Survey results both supported and refuted literature regarding some of Millennials’ workplace attitudes. Traditional benefits, salary and health insurance ranked most important among Millennials’ job considerations, while other intrinsic values, such as telecommuting and training opportunities, ranked less important. Results supported the literature’s claim regarding career fluidity among members of Generation Y, as the vast majority believed they would be in their initial position less than three years and anticipated switching sectors during their career. Additionally, survey results were mixed regarding whether Millennials hold a sense of entitlement.

Survey results indicated, although the non-profit sector may be an emerging competitor, among public administration, policy, and management graduate students, the public sector is the preferred place to work.

Two-thirds of non-Generation Y and over one-half of Generation Y respondents ranked the public sector first over the non-profit and private sectors as their preferred sector of work. Additionally, when asked which sector they expected to work in following graduation, 70 per cent of non-Generation Y and 60 per cent of Generation Y respondents indicated the public sector. The high preference for and expectation toward working in the public sector directly resulted from intentional survey design and population selection. Students enrolled in public policy, administration, and management programs have already shown a preference for work in the public sector.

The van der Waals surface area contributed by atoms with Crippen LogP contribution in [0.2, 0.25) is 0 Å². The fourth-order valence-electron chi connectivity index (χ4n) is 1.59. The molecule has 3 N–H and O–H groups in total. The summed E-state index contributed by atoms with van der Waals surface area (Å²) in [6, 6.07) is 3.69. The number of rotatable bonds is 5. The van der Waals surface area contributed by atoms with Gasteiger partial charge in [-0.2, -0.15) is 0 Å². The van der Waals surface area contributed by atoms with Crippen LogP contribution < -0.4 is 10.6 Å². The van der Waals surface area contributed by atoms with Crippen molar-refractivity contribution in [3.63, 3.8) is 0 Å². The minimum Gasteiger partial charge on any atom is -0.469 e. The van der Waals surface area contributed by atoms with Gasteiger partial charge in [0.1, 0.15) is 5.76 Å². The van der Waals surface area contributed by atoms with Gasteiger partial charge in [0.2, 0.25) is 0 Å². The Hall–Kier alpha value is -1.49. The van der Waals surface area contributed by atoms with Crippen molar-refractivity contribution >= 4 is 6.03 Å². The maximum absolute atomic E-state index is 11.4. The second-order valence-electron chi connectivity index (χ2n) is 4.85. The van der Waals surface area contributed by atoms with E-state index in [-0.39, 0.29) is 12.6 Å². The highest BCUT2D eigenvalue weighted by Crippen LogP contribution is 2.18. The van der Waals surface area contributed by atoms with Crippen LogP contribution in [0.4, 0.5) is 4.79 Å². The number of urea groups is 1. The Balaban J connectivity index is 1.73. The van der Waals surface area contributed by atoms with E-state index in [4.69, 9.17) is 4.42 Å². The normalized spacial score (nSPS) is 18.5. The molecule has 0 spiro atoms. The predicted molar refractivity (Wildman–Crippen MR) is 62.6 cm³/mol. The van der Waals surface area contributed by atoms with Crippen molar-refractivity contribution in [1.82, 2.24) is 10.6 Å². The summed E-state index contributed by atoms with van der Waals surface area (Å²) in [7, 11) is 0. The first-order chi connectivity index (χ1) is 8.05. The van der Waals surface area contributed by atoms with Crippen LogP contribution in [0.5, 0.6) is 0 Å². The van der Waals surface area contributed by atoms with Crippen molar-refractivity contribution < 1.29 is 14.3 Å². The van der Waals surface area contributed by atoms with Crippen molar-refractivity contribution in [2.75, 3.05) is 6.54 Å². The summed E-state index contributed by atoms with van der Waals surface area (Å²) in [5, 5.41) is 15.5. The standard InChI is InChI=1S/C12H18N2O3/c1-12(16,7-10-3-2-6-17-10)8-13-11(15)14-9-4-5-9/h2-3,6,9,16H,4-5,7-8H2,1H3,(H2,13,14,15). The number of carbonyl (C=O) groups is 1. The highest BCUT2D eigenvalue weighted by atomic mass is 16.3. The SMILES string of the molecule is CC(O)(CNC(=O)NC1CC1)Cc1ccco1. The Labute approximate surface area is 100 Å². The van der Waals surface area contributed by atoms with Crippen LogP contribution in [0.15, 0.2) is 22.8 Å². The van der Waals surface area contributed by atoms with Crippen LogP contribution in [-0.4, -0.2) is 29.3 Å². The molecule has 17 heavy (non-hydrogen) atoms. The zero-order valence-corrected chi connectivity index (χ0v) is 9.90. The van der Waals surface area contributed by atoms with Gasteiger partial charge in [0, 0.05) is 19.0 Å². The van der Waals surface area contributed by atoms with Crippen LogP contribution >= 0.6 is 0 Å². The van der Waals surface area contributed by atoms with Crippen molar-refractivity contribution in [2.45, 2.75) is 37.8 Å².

The majority of all respondents perceived the public sector as being the sector best able to deliver services on the public’s behalf. Of non-Generation Y respondents, nearly two-thirds reported they had the most confidence in the public sector to deliver services, compared with just over half of Generation Y respondents. Additionally, approximately 8 per cent more Generation Y than non-Generation Y respondents had the most confidence in the non-profit sector to deliver public services. Survey respondents perceived benefits, job security, and societal impact as almost exclusive strengths of the public sector.

Survey results confirmed literature stating that employers should consider social networks a viable recruitment tool, especially among Generation Y. While all respondents generally preferred electronic methods of job application and recruitment, results indicated Generation Y respondents use social networking websites more often than non-Generation Y respondents.

The Bush School of Government and Public Service is a public and international affairs graduate school at Texas A&M University located in College Station, Texas. Capstone projects at the Bush School of Government and Public Service at Texas A&M University are integrative, team-based, applied research projects required of all students. Led by a faculty member on behalf of a client agency, these projects require students to think independently, frame and analyse issues, and apply their academic knowledge and skills. The Congregational Research Service was the client for this project. Dr Domonic Bearfield was the supervising instructor.


Myers, Karen K. and Sadaghiani Kamyab, Millennials in the Workplace: A Communication Perspective on Millennials’ Organizational Relationships and Performance, Journal of Business and Psychology. 2010 June; 25(2): 225–238